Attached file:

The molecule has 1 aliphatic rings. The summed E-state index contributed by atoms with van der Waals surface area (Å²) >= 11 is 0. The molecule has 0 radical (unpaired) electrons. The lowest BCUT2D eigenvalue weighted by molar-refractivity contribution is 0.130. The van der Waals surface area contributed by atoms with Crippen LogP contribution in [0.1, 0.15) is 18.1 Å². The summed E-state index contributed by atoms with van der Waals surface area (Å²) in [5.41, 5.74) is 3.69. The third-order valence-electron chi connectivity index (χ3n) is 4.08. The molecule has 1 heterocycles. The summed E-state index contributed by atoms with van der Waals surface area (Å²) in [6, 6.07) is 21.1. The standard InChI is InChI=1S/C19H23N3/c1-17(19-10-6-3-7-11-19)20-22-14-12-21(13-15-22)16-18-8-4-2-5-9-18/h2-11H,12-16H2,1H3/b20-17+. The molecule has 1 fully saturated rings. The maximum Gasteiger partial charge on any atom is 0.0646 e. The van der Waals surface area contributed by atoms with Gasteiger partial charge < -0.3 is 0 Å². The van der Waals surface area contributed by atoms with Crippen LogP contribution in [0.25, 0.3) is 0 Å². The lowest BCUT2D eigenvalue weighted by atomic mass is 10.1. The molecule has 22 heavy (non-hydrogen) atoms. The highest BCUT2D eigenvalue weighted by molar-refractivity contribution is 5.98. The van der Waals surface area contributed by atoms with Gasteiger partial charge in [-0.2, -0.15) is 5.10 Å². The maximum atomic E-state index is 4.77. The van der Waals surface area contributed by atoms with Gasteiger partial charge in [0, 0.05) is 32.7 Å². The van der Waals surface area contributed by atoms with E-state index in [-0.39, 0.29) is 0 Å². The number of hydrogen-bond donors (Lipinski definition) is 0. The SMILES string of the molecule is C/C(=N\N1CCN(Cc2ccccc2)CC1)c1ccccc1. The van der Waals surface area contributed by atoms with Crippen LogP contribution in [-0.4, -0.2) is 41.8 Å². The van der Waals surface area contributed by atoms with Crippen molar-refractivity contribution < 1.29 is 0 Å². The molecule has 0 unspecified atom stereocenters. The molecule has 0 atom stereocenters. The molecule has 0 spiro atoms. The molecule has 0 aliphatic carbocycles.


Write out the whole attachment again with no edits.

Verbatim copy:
The molecule has 1 aliphatic rings. The summed E-state index contributed by atoms with van der Waals surface area (Å²) >= 11 is 0. The molecule has 0 radical (unpaired) electrons. The lowest BCUT2D eigenvalue weighted by molar-refractivity contribution is 0.130. The van der Waals surface area contributed by atoms with Crippen LogP contribution in [0.1, 0.15) is 18.1 Å². The summed E-state index contributed by atoms with van der Waals surface area (Å²) in [5.41, 5.74) is 3.69. The third-order valence-electron chi connectivity index (χ3n) is 4.08. The molecule has 1 heterocycles. The summed E-state index contributed by atoms with van der Waals surface area (Å²) in [6, 6.07) is 21.1. The standard InChI is InChI=1S/C19H23N3/c1-17(19-10-6-3-7-11-19)20-22-14-12-21(13-15-22)16-18-8-4-2-5-9-18/h2-11H,12-16H2,1H3/b20-17+. The molecule has 1 fully saturated rings. The maximum Gasteiger partial charge on any atom is 0.0646 e. The van der Waals surface area contributed by atoms with Gasteiger partial charge < -0.3 is 0 Å². The van der Waals surface area contributed by atoms with Crippen LogP contribution in [0.25, 0.3) is 0 Å². The lowest BCUT2D eigenvalue weighted by atomic mass is 10.1. The molecule has 22 heavy (non-hydrogen) atoms. The highest BCUT2D eigenvalue weighted by molar-refractivity contribution is 5.98. The van der Waals surface area contributed by atoms with Gasteiger partial charge in [-0.2, -0.15) is 5.10 Å². The maximum atomic E-state index is 4.77. The van der Waals surface area contributed by atoms with Gasteiger partial charge in [0, 0.05) is 32.7 Å². The van der Waals surface area contributed by atoms with E-state index in [-0.39, 0.29) is 0 Å². The number of hydrogen-bond donors (Lipinski definition) is 0. The SMILES string of the molecule is C/C(=N\N1CCN(Cc2ccccc2)CC1)c1ccccc1. The van der Waals surface area contributed by atoms with Crippen LogP contribution in [-0.4, -0.2) is 41.8 Å². The van der Waals surface area contributed by atoms with Crippen molar-refractivity contribution < 1.29 is 0 Å². The molecule has 0 unspecified atom stereocenters. The molecule has 0 atom stereocenters. The molecule has 0 spiro atoms. The molecule has 0 aliphatic carbocycles.